Rodgers is now a sprightly 70 and has survived, he engagingly told us, two bouts of cancer. He says music has its own way of healing and we all swing into the infectious groove of ‘Lost in Music’. It is a balmy evening and the ruins of Rochester Castle are illuminated behind the crowd of thousands. The cathedral tower shines a vivid blue into the dark night sky. The audience contains young and old, some wearing that old glitter dress or top found at the back of the wardrobe – a gathering, largely, of the well high heeled.

There is little room for extended solos as the band glide one dance floor hit with another, with the subtle moves of musicians complemented by the sinuous choreography and almost gospel-like singing of Audrey Martells and Kimberly Davis. Chic’s music relies on restrained but virtuosic drumming and bass playing. Ralph Rolle looks as if he was born behind a drum kit, and filling the huge gap left by Bernard Edwards is the heavyweight (in all senses) Jerry Barnes who plays some breathtaking bass lines throughout the evening. He keeps the less mobile in the audience literally on their toes.

Rodgers’ career is that on both a survivor and innovator. He was at the forefront of Studio 54-inspired disco music and then moved on swiftly when the tide turned and disco was regarded as mindless or toxic or both.  His work with Madonna (‘Like a Virgin’, ‘Material Girl’) and David Bowie (‘Let’s Dance’) put him back on track. Along with his Lifetime Grammy award he has also won this year a Grammy for the best R&B song with Beyoncé. He certainly ain’t done yet.

Rodgers dedicates a song to his old band mate, and the backdrop screens black and white photos of Edwards. Astonishingly, Chic has in some form been on the road for over 50 years. It has to be ‘We Are Family’, and we all shout out the words more or less in tune.

Whilst reminding us of his sackful of Grammys, Rodgers remains a modest stage persona with his precise, jaggling rhythmic guitar playing. He confesses he is not much of a dancer himself but encourages us once again to shake our ‘tushes’. I reflect that there will a variety of aches and pains and sprains in the morning. We wave our arms to his and Bowie’s ‘Let’s Dance’ as the moonlight slips across the River Medway. This is a wonderful setting for an open-air concert. Indeed, this is the first of four concert evenings with the Sugarbabes and Soft Cell entertaining the ancient stones of the castle.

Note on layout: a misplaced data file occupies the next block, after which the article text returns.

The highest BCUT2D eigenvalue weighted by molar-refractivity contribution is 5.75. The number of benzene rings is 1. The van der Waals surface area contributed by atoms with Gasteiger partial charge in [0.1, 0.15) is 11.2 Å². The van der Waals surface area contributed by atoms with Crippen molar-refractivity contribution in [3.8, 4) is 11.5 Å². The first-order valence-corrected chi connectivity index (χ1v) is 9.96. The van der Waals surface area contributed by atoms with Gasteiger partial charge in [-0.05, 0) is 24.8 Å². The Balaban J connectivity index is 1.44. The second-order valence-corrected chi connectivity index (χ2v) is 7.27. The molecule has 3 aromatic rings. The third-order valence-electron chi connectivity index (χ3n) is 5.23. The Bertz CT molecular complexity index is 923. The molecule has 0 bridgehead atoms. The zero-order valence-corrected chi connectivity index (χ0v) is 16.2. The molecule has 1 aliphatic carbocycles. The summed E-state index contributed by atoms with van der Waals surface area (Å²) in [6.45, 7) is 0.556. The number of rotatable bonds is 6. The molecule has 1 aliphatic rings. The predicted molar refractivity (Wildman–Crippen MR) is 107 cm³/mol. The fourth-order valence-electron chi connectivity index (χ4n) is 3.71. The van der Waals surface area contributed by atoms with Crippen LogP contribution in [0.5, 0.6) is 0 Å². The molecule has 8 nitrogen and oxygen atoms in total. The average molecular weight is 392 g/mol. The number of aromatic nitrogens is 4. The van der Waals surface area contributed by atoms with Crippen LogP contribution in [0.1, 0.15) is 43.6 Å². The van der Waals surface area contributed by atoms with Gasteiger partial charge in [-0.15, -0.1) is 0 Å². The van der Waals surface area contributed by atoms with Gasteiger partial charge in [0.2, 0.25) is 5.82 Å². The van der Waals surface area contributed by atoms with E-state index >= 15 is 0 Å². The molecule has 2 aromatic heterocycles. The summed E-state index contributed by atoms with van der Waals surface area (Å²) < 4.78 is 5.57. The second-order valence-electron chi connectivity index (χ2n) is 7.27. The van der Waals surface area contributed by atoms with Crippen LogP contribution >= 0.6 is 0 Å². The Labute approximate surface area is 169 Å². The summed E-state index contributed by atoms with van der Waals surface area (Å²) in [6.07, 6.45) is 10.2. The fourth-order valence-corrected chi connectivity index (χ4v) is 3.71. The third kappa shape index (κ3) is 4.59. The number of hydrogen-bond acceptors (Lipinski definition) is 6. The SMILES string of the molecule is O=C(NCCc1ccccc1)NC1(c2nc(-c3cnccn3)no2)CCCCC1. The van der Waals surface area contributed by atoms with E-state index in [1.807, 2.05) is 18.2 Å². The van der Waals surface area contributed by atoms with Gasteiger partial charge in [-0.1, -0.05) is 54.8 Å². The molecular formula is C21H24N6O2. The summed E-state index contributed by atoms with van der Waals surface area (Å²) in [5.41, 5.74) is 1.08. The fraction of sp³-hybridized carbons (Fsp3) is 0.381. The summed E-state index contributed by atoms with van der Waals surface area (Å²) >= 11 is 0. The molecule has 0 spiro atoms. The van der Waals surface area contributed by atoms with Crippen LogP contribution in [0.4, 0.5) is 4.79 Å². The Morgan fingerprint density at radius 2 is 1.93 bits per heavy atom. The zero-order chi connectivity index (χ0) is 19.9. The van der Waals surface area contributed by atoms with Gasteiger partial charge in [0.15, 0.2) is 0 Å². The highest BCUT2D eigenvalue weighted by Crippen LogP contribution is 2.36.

How to close the concert? It has to be the beguiling beat and melody of ‘Good Times’, a song that has been sampled by hip hop artists countless times. It dates from 1979 and is still as fresh and energising as ever.

The song is extended allowing some bass gymnastics that his old partner Bernard Edwards would approve. With a ‘Thank you Rochester’ they are gone, and we bounce and shuffle into the night hoping we can recall where we put that parking ticket. As the song says: “Let’s cut the rug, a little jive and jitterbug. We want the best, we won’t settle for less.” Long may Nile and Chic continue. Get out the Voltarol.

Basso profundo

Image: Wikimedia Commons
RICHARD DOVE is bedazzled by a phenomenal bassist

Being a virtuoso musician presents a fresh set of responsibilities. You can play anything at any tempo, and you do. The results are not always, shall we say, rewarding and affecting.

That could not be said for bassist Shri Sriram and his quartet at Ronnie Scott’s. Shri’s fretless bass was accompanied by the keyboards and analogue synthesizers of Bugge Wesseltof, the energetic drums of Gary Husband and the adventurous trombone of Dennis Rollins. Shri’s bass playing is a wonder, combining delicate tones and robust, percussive slapping. The music is taken and transformed from Shri’s recent album The Letter, produced and released by Bugge on his own Jazzland label.

You can hear that Shri is very influenced by German bass legend Eberhard Weber. His compositions are tone poems with unexpected twists and turns. The bass lines are restrained as we journey across empty Arctic landscapes, and then Mumbai at rush hour when the bass almost becomes a tabla.

Shri Sriram performing in 2015. Image: Birgit Fostervold, Wikimedia Commons

Shri announces a “British classic”. Is that Black Sabbath’s ‘Iron Man’ with jazz inflections? It surely is, and we cross from Mumbai to Bromsgove. Rollins seems to be playing an accompanying riff and soloing at the same time. Bugge gets his analogue squeaks and swirls going, and the band lock together. It is as if they are at the end of a lengthy tour, but this is a one-off performance to a packed house. Many more audiences need to see what this unique quartet of gifted and empathetic musicians can do. They close with a lilting, jerky reggae version of a tune already played – clearly, an improvised mash up with some magnificently dexterous bass from Shri.

You leave with a smile. We all did. As my friend observed, there is nothing better than live music in the right place at the right time. Come back soon, Shri.